After one glass of bourbon, we agreed that our work consisted largely of reminding moral philosophers of truths about human life which are very well known to virtually all adult human beings except moral philosophers. After further glasses of bourbon, we agreed that it was less than clear that this was the most useful way in which to spend one’s life, as a kind of flying mission to a small group isolated from humanity in the intellectual Himalaya . . . My two associates in the view I am sketching are Alasdair MacIntyre and Charles Taylor. They are both Roman Catholics, though of different sorts. I used to find this a disquieting fact but no longer do so. All three of us, I could say, accept the significant role of Christianity in understanding modern moral consciousness, and adopt respectively the three possible views about how to move in relation to that: backward in it, forward in it, and out of it.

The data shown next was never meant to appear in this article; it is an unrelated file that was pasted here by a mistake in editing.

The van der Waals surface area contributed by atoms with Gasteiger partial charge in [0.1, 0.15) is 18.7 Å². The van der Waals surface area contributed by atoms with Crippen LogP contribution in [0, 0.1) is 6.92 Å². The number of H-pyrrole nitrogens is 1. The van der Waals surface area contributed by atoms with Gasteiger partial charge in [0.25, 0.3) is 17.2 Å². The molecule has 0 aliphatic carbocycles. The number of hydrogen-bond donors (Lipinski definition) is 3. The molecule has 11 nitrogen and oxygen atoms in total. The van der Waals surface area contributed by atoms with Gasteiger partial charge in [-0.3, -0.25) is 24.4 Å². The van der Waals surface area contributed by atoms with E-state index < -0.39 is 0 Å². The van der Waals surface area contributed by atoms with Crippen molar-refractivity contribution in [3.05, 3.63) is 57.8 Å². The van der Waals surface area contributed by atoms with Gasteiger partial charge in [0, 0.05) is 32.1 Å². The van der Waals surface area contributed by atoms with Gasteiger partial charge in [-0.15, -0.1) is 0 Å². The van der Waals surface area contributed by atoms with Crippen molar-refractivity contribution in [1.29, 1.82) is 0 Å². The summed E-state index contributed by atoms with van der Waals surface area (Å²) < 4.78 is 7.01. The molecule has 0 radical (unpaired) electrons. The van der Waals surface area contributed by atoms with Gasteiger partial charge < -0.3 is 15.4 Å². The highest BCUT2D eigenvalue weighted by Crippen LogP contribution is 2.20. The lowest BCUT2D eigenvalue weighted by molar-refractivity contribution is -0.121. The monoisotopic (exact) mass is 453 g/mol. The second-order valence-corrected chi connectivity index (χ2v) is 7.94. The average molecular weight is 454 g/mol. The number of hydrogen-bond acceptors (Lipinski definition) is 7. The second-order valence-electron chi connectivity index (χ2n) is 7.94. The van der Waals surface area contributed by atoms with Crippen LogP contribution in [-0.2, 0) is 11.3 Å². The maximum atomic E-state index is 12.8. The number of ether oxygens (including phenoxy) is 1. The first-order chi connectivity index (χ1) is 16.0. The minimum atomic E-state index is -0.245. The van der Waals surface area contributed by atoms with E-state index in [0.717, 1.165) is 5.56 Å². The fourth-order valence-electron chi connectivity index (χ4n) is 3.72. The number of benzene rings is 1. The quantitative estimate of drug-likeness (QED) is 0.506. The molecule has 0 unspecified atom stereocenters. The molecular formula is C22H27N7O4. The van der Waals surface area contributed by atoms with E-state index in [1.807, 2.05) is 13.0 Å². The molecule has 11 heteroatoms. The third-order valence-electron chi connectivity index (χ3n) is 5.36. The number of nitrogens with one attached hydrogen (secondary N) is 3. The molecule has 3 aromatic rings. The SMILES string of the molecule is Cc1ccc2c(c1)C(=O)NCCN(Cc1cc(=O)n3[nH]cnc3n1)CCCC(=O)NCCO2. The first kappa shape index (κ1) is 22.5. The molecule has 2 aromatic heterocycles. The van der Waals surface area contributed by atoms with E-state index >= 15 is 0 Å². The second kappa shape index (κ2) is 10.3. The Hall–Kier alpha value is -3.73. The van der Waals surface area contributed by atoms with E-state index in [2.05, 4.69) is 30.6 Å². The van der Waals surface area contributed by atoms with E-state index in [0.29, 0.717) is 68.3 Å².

Bernard Williams, In the Beginning Was the Deed. Ed. Geoffrey Hawthorn. Princeton: Princeton University Press, 2009, pp. 52-54.